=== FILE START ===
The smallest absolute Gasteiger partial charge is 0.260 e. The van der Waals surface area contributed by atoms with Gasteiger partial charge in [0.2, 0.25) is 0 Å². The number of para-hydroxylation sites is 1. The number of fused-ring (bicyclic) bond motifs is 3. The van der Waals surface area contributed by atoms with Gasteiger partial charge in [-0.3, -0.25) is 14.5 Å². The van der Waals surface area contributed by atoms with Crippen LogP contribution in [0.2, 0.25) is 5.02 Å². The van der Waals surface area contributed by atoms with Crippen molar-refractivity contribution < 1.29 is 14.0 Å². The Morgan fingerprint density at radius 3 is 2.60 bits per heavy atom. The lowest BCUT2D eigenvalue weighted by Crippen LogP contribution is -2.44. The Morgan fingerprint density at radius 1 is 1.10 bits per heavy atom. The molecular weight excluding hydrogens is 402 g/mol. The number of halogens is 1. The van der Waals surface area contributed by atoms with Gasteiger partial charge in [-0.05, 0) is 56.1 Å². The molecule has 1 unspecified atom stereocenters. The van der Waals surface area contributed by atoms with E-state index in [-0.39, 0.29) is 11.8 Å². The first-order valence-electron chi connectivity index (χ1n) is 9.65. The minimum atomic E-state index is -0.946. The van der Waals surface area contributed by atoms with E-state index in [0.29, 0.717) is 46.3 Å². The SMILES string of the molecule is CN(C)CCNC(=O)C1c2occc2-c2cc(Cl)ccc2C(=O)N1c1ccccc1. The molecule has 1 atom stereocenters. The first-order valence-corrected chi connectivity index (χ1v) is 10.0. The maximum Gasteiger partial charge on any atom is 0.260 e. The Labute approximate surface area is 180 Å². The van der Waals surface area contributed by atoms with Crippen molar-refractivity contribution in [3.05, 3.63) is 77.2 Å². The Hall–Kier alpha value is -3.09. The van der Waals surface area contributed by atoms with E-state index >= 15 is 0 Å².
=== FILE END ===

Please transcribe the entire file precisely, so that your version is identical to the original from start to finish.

The smallest absolute Gasteiger partial charge is 0.260 e. The van der Waals surface area contributed by atoms with Gasteiger partial charge in [0.2, 0.25) is 0 Å². The number of para-hydroxylation sites is 1. The number of fused-ring (bicyclic) bond motifs is 3. The van der Waals surface area contributed by atoms with Gasteiger partial charge in [-0.3, -0.25) is 14.5 Å². The van der Waals surface area contributed by atoms with Crippen LogP contribution in [0.2, 0.25) is 5.02 Å². The van der Waals surface area contributed by atoms with Crippen molar-refractivity contribution < 1.29 is 14.0 Å². The Morgan fingerprint density at radius 3 is 2.60 bits per heavy atom. The lowest BCUT2D eigenvalue weighted by Crippen LogP contribution is -2.44. The Morgan fingerprint density at radius 1 is 1.10 bits per heavy atom. The molecular weight excluding hydrogens is 402 g/mol. The number of halogens is 1. The van der Waals surface area contributed by atoms with Gasteiger partial charge in [-0.05, 0) is 56.1 Å². The molecule has 1 unspecified atom stereocenters. The van der Waals surface area contributed by atoms with E-state index in [-0.39, 0.29) is 11.8 Å². The first-order valence-electron chi connectivity index (χ1n) is 9.65. The minimum atomic E-state index is -0.946. The van der Waals surface area contributed by atoms with E-state index in [0.29, 0.717) is 46.3 Å². The SMILES string of the molecule is CN(C)CCNC(=O)C1c2occc2-c2cc(Cl)ccc2C(=O)N1c1ccccc1. The molecule has 1 atom stereocenters. The first-order valence-corrected chi connectivity index (χ1v) is 10.0. The maximum Gasteiger partial charge on any atom is 0.260 e. The Labute approximate surface area is 180 Å². The van der Waals surface area contributed by atoms with Crippen molar-refractivity contribution in [3.05, 3.63) is 77.2 Å². The Hall–Kier alpha value is -3.09. The van der Waals surface area contributed by atoms with E-state index >= 15 is 0 Å².